The Open Heart
In the early-to-mid-nineties, there walked upon this earth a special breed of indie rock, resplendent with angular guitars, sporadically sprinkled with (but not founded on) dissonance, delivered in a whiny smart-aleck slacker vocal style that wasn't singing so much as talking in pitch and which would eventually point the way toward emo once its progenitors' implicit lyrical interest shifted from the sounds of their of own voices to the beating of their hearts. Perhaps distraught that Possum Dixon and Arcwelder (and, for those who like fighting words, Pavement) failed to foment a proper movement in their wake, New Grenada throws down The Open Heart, and suddenly it's 1994 and I'm spending my spring break visiting friends in the MIT student union instead of going to South Padre with all the steaknecks like everybody seems to tell me I should.
Well, everybody can go to hell, because New Grenada possess the one saving grace that all the truly great nerds possess: they don't give a good goddamn just how freakin' uncool they are. Note that two of the song titles on The Open Heart feature the word "Zaxxon," which had the single worst visual perspective in videogame history, resulting in a seeming disconnect between anything you could do to the controls and the actions on the screen. That shows you where their allegiances lie, while dragging up nostalgic frustration and irritation and inadvertently summing up the album perfectly. So much of The Open Heart sounds like a great time that you almost don't notice that you rarely get out of it what you put in. "Fuckfriends" is nice, what the Strokes would sound like if they didn't have a major label bankrolling them, but it's over at least a minute too soon, while the asking-for-trouble "Detroit Rock Sucks" throws out the line "Could you be more white/And have less to say/Than you do already?" and doesn't expect us to raise an eyebrow (or maybe it does: sarcastic self-awareness is so very mid-'90s).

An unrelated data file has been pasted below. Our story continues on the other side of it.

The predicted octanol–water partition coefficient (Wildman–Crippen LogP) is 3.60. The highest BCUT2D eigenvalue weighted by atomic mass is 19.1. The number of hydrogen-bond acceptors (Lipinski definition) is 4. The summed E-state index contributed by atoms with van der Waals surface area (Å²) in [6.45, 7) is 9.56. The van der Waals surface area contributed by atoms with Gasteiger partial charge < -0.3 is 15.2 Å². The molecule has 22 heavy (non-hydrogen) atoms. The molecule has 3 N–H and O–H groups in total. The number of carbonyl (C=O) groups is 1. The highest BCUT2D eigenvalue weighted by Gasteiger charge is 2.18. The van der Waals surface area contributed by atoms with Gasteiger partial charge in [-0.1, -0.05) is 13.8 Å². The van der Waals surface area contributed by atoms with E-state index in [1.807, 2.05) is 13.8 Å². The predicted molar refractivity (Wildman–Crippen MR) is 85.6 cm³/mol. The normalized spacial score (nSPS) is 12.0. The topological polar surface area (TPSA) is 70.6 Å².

When they can be bothered to actually write a song rather than merely affect an attitude, New Grenada show that they could very well amount to something. "Tiger Thompson," which seems to be about a séance but damned if I can say for sure, keeps building in tension through a combination of impropriety, infantilism and off-beat drumming. "I Know U R" could be electroclash with only minor tweaking, but don't hold that against it; starting with an immature comeback that turns into a slam on scenesters, it blooms into an off-kilter post-new-wave pop tune with a quasi-flat guitar rhythm and a snide spoken-word interlude by bass player Nicole Allie that, in a perfect world, would generate royalties for Janeane Garafalo. The slow and sweet-sounding ballad "Steady Diet of Slayer" neither makes an obvious homage to the kings of satanic metal nor plays the contrast for high-larious irony. Instead, it uses the memory of the noise that happened to be playing at the time as a way of connecting to something that has passed. That's when I discover that The Open Heart is precisely the type of album that, in my younger college days, would have made me go mental for a few weeks before I eventually realized that it wasn't worth the bother. I suppose it's a sign of maturity that I'm now able to come to that conclusion right away. (MH)